Ram Chary is a seasoned supply chain professional with over 20 years of experience in logistics and transport technology. He holds a bachelor’s degree in business administration from Colorado and a master’s degree in finance and operations management from Purdue. Today, top trends in supply chain management will be discussed for the benefit of supply chain managers.
Supply chain management is an ever-changing field. While many people think of supply chain management as a sub-practice of logistics, it draws heavily from other fields, such as operations, engineering, procurement, and marketing, and seeks to fully integrate these fields into a holistic approach. The coming year will see many developments that can disrupt supply chain management, and here are the five that are most likely to have an impact on the industry:
1. Cloud, Analytics, Big Data, and Machine Learning — With machine-to-machine and Internet of Things solutions being adopted at a rapid rate by supply chain managers, there is suddenly a huge mountain of data that is just waiting to be analyzed. Supply chain solutions providers will have to move fast in developing business and operations models to make quick real-time decisions and to predict seasonal changes based on historical data.
2. Brexit Strategy — While Great Britain’s decision to leave the European Union came as a shock to many, it seems that, at least in the short term, there will be very little impact on the way things are done in supply chain management. The CIMA, for example, predicts that UK logistics providers will set up centralized hubs in continental Europe to go around tight border controls. Ram V. Chary also believes that a pivot to Asia, with its lower labor costs, is another possibility.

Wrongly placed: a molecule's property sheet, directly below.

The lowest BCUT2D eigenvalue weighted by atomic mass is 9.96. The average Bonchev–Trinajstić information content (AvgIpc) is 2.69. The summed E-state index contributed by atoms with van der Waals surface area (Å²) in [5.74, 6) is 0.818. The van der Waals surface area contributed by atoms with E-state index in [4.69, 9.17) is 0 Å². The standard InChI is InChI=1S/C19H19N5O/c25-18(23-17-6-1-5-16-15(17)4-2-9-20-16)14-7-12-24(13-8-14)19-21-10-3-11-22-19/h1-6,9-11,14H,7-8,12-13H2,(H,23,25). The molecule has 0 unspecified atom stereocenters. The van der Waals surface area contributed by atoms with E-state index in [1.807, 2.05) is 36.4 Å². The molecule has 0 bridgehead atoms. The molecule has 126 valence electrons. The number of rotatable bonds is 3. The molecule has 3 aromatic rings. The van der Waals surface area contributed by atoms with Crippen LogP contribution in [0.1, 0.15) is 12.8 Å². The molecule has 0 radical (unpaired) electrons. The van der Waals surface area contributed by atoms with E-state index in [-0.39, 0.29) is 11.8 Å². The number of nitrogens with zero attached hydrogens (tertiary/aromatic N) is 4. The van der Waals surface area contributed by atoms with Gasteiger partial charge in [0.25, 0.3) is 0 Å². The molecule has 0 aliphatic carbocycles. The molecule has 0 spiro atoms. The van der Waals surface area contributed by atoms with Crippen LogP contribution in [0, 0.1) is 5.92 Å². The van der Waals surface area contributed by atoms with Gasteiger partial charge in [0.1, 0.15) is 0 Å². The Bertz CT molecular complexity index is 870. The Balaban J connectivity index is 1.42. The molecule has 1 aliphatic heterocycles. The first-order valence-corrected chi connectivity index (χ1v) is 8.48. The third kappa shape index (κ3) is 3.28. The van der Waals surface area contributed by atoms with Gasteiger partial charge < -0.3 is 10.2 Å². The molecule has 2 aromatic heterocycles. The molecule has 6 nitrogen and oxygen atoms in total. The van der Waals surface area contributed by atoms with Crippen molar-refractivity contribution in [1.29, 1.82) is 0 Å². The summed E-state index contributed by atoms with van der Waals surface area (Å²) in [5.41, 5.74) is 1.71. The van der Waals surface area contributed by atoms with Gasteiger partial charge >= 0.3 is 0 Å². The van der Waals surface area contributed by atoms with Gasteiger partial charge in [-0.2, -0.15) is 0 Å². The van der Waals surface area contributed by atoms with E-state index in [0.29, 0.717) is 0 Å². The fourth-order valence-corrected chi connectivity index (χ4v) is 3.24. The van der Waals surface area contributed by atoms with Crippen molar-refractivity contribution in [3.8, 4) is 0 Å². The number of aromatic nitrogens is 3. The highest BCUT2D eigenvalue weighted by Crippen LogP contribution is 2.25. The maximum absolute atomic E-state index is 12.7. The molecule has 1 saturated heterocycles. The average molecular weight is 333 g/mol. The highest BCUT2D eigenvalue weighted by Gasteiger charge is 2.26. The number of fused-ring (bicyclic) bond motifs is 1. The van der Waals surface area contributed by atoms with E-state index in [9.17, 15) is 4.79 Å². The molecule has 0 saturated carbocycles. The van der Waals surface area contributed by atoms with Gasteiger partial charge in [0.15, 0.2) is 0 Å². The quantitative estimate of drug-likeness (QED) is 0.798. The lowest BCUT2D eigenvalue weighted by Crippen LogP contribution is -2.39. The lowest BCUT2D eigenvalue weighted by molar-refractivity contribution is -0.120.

3. Drone Delivery — There have been attempts in the past to integrate drones into supply chain management, with mixed results. Most of these attempts involved using drones as a “last-mile” delivery option, particularly in areas with poor road networks. In the future, though, Ram V. Chary sees drones being used in other aspects of the supply chain, including crop harvest, manufacturing, quality assurance, maintenance and repair of equipment, and warehouse management, where their versatility will be put to greater use.
4. Real-time Shipment Tracking — Normal shipment tracking methods are only able to track parcels as they arrive and leave airports or docks. Recent advances in warehousing and tracking will make it possible for senders and receivers alike to see where exactly their shipments are. These not-so-new technologies include LoRa networks, which use only small amounts of battery power in transmitting messages over long distances.
5. Redundancy — In 2013, eight out of ten supply chain operators had at least one material disruption. About half of company facilities do not have back-up plans when a natural disaster or equipment failure occurs, resulting in shipment delays. Ram Chary recommends that companies store products in third-party locations if setting up their own back-up warehouses or facilities is not yet feasible. That way, customer orders can still be filled, even on a limited basis.